A monk in zazen

Dogen’s Chinese Poems (8)

「同(山居)」

Mountain Dwelling (6)

Towers in front and pavilions behind stand splendid.
On the peak is a stupa of five or six levels.
Under the moon in cool autumn wind, a crane sleeps standing.
The robe is transmitted at midnight to a monk in zazen.[1]

前楼後閣玲瓏起 (前楼後閣玲瓏として起つ、)
峰頭塔婆五六層 (峰頭の塔婆五六層、)
月冷風秋立睡鶴 (月冷じく風秋にして睡鶴を立たしむ、)
衣伝半夜坐禅僧 (衣は伝う半夜の坐禅僧)

This is verse 8 in Kuchugen and verse 109 of volume 10 of Eihei Koroku (Dogen’s Extensive Record). This is one of the poems about mountain dwelling. In Manzan’s version of this poem, there is slight difference in the third line:

月冷風高箇時節: the moon light is cool, the wind is high at this time of the year

Traditional commentaries interpret the first three lines as a description of Eiheiji while the assembly of monks is sitting in the monks’ hall. In the short-range view, someone sees large temple buildings, and in the distant view, the stupa (a five storied-pagoda) on the mountain. Then he describes the moon in the sky and a crane sleeping calmly. This is not simply the scenery of a mountain temple, but the world of zazen in serenity.

The modern scholar Prof. Teppu Otani questions if there were so many large buildings and a five-storied pagoda on the peak of the mountain at Eiheiji during the time of Dogen Zenji. He suggests that this poem might be about Dogen’s memory of Tiantong monastery in China. The first line of the poem is actually taken from Tiantong Rujing’s own dharma words, presented at the mountain gate on the occasion of his mountain seat ceremony, when he became the abbot of Tiantong monastery. In this interpretation, this monk sitting until midnight refers to Dogen himself: the Dharma and the robe were transmitted to Dogen from Rujing.

Kodo Sawaki Roshi says that this is the scenery at Eiheiji, but in this poem I think Dogen Zenji is saying that in the world of zazen, in the beautiful scenery of a crane sleeping-standing peacefully underneath the cool moonlight in the autumn wind, Eiheiji and the Fifth Ancestor’s monastery are interpenetrating. Dogen wrote in Bendowa,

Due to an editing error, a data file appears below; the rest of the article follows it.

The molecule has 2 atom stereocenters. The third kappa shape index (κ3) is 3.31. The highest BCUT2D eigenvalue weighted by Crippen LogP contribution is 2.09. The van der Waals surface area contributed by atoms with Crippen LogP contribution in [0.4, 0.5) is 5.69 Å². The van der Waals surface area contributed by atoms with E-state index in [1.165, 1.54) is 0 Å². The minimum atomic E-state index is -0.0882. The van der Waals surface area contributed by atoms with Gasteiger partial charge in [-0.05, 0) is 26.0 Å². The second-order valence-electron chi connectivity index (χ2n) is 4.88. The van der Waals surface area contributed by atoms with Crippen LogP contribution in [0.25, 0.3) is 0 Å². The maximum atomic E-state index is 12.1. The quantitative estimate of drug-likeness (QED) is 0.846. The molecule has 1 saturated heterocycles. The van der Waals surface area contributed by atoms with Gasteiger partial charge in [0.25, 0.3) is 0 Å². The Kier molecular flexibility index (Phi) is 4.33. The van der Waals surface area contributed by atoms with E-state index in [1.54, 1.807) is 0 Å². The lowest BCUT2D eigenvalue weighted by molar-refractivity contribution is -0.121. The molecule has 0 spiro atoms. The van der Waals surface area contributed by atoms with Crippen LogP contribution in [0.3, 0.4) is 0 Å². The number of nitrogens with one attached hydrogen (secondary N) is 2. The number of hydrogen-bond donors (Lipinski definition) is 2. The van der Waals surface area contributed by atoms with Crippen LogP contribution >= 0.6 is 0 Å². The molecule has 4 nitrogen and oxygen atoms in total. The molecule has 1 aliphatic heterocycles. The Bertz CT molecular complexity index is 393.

“Therefore, even if only one person sits for a short time, because this zazen is one with all existence and completely permeates all times, it performs everlasting buddha guidance within the inexhaustible dharma world in the past, present, and future. [Zazen] is equally the same practice and the same enlightenment for both the person sitting and for all dharmas.”

In his zazen, there is no separation between the night at Eiheiji and the night at the monastery when Huineng received the robe. The practice at Eiheiji and the Sixth Ancestor’s dharma transmission are taking place at the same time. In this case, the “monk in zazen” who received the robe refers to Huineng. However, this interpretation does not make as much sense to me because when he received the Dhamrma transmission, Huineng was not yet an ordained monk, but a lay worker.

I suppose that as Dogen writes this poem, the scenery at Eiheiji and at Tiangong monastery overlap. Dogen’s zazen and his assembled monks’ zazen is not separate from the zazen Dogen practiced with Rujing many years before in China.

During sesshin, I sometimes feel that my zazen at Sanshinji and my zazen at Antaiji in Kyoto, or at Valley Zendo in Massachusetts, and at many other places, are the same zazen. I still feel I am sitting together with my teacher, Uchiyama Roshi. When we sit facing the wall, we are simply facing the wall, facing the buddha, and facing the self. Sometimes, I feel like all of time and all of space are within this single period of zazen here and now.

Dogen might be remembering the vow he made when he saw Chinese monks reciting the robe-chant every day after morning zazen. Now at Eiheiji, all the monks are sitting wearing okesa together with him. I think the “monk in zazen” in this poem refers to each and every monk at Eiheiji who is sitting wearing the authentic okesa Dogen transmitted from China.

— • —

[1] (Dogen’s Extensive Record 10-109, p.641) © 2010 Taigen Dan Leighton and Shohaku Okumura, Dōgen’s Extensive Record. Reprinted by arrangement with Wisdom Publications, Inc., http://www.wisdompubs.org.

— • —

Translation and commentary by Shōhaku Okumura Roshi.


Copyright 2018 Sanshin Zen Community

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